Now as for the demo it's self, most would use Assembly mixed with a more high level language. Without getting into the politics, this was usually Pascal or C. The use of such low level methods is practically essential to any demo. It make for faster and tighter memory usage, managing those two yin and yang factors with precision. This is the coders world resides between those two. And in it they create their digital art. Because when it comes right down to it; It's a programmer who creates art with code and the Demo is the resulting piece.

I hope that I've been able to enlighten some people to the often missing details of what demos and the demoscene are. I grew up in the early years of the modern PC and my entire programming carrer has been inspired by this work and that of the early game programming. The demoscene had a very profound impact on what I preceive as what programming is.

Some links for you so that you can research more in this if you want:


28-04-2005, 04:52 AM
So Basically if you are not on the cutting edge of OpenGL or DirectX development you wont be writting any modern demos?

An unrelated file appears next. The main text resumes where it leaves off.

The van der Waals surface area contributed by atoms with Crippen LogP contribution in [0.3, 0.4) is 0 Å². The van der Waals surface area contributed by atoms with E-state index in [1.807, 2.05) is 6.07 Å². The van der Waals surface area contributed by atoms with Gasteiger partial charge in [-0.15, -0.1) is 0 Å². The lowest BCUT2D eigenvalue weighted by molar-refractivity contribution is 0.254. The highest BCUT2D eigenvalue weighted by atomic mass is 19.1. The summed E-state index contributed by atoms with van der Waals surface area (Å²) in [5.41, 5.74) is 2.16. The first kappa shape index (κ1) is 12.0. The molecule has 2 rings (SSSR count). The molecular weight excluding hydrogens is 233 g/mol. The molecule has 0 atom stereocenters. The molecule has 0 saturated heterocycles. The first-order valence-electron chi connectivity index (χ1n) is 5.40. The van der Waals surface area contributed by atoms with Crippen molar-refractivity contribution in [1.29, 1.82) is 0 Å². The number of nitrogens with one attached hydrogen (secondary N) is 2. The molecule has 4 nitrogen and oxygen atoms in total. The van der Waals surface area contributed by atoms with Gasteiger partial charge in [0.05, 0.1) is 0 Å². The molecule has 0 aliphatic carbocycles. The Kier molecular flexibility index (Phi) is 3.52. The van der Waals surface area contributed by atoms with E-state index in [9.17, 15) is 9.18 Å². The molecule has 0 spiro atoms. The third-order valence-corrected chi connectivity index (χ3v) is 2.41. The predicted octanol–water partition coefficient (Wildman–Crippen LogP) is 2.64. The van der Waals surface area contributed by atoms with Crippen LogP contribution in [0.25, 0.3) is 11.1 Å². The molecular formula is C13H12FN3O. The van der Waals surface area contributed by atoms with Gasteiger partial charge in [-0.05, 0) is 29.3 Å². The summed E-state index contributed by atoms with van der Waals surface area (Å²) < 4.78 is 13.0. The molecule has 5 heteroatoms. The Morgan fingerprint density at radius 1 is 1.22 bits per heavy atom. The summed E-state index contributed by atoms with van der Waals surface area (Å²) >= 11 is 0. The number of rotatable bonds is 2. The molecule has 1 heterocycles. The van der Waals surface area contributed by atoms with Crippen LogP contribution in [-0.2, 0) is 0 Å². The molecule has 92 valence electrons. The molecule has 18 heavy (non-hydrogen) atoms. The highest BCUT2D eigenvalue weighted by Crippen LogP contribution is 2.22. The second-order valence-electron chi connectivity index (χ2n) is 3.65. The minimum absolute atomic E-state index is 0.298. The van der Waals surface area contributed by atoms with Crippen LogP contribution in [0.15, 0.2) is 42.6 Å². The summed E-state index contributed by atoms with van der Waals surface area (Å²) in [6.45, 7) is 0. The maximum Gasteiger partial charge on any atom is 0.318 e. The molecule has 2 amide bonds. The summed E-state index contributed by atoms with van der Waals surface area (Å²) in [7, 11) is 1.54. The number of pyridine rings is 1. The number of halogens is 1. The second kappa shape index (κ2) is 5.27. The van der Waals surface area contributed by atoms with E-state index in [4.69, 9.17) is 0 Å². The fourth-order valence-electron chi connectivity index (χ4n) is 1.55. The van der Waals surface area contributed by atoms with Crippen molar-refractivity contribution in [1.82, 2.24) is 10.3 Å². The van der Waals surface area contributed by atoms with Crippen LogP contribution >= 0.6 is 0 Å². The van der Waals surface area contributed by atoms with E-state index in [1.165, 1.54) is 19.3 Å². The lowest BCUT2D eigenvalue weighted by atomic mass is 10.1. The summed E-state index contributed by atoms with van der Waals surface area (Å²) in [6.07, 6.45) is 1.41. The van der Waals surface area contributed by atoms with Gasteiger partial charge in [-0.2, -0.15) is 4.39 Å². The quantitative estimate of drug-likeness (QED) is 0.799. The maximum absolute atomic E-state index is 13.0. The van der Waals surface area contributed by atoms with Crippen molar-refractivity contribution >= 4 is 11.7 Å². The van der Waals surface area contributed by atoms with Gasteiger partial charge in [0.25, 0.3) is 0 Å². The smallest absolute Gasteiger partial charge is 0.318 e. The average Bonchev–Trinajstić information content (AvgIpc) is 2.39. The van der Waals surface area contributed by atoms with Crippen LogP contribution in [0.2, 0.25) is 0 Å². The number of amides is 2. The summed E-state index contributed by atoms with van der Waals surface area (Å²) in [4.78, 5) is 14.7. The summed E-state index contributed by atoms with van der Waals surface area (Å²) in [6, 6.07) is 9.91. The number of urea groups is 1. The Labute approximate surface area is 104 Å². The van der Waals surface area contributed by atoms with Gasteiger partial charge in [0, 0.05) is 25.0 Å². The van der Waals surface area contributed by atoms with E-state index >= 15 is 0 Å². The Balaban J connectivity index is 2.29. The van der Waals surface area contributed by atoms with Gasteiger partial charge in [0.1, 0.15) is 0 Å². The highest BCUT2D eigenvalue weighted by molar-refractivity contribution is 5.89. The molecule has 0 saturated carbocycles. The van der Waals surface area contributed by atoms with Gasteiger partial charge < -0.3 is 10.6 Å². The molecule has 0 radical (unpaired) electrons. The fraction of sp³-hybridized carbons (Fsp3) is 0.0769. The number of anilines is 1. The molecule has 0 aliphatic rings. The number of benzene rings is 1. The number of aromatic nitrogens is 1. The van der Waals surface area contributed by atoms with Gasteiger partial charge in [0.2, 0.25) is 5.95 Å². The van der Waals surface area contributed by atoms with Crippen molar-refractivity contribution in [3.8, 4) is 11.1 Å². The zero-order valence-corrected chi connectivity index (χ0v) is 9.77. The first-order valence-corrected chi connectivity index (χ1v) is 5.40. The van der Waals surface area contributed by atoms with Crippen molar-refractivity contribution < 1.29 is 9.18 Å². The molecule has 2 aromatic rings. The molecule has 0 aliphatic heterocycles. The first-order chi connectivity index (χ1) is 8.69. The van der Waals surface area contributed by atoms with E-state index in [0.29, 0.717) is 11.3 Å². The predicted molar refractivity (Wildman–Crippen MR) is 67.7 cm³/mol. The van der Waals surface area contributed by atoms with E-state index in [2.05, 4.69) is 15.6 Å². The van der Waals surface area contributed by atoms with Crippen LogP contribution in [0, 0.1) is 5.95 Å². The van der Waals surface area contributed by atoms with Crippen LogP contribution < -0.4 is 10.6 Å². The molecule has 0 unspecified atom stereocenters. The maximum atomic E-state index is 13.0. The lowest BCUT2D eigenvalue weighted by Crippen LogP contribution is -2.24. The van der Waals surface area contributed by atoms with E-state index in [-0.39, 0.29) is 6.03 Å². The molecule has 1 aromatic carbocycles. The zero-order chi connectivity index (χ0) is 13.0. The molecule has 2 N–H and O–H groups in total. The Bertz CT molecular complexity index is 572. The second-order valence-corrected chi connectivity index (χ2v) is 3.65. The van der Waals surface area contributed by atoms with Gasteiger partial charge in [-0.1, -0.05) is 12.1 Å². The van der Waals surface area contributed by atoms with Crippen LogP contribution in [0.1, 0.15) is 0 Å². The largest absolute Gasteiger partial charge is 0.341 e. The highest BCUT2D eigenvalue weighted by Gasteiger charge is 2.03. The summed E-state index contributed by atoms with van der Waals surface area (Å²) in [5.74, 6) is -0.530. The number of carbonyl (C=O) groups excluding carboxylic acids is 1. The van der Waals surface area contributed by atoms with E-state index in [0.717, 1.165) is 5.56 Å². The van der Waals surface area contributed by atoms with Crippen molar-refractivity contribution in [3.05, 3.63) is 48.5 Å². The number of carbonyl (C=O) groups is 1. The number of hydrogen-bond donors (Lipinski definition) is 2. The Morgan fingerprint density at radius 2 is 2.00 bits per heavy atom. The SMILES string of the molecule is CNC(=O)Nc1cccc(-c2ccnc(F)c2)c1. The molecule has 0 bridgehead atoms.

Mmmm, that sort of puts it out of my league a bit :)

Anyone got some cool ideas for some 2D demos? - Possibly some nice AI demo ideas?

28-04-2005, 06:22 AM
It's not about cutting edge at all, it's about doing something interesting and enjoyable to watch. You can definitely do something interesting in 2d like ftp://scene.org/pub/parties/2005/breakpoint05/in64/mh_bugtro.zip People even come up with effects in 1D http://gem.intro.hu/releases/Pure1D_v102.zip

30-04-2005, 04:50 AM
Well I wouldn't go as far as to say that if you don't squeeze every last drop out of your system you're not making a demo. But part of the alure of making a demo back in the older days was that you had such restrictions. So that much of the spirit of it you get 100%. However these days with the technology being far beyond the capabilities of yester-year it offers a completely new spirit and new challanges for demos.

Demo making was like rock music was back in the 80s. It was a way for youth to express themselves through challange and insparation. This is just one level. There are so many multi-facited reasons why demomaking was great and of what the demo's purpose is. this is because it's purpose has to be your purpose. It has reason behind it. It's an expression of yourself and your --if I'm allowed-- digital feelings and emotion you want to express. It's art... And the only one that can tell you what your art is, is you in your mind. Of course the rest is just technique. ;) Like using a paint-brush.

Anyone can make a demo. And though not everyone can make a masterpeice, the point is expression. 2D demos can be just as beautiful it's all on how you want to express your art.

Andincase your wondering, yes this is meant to be deep stuff. ;)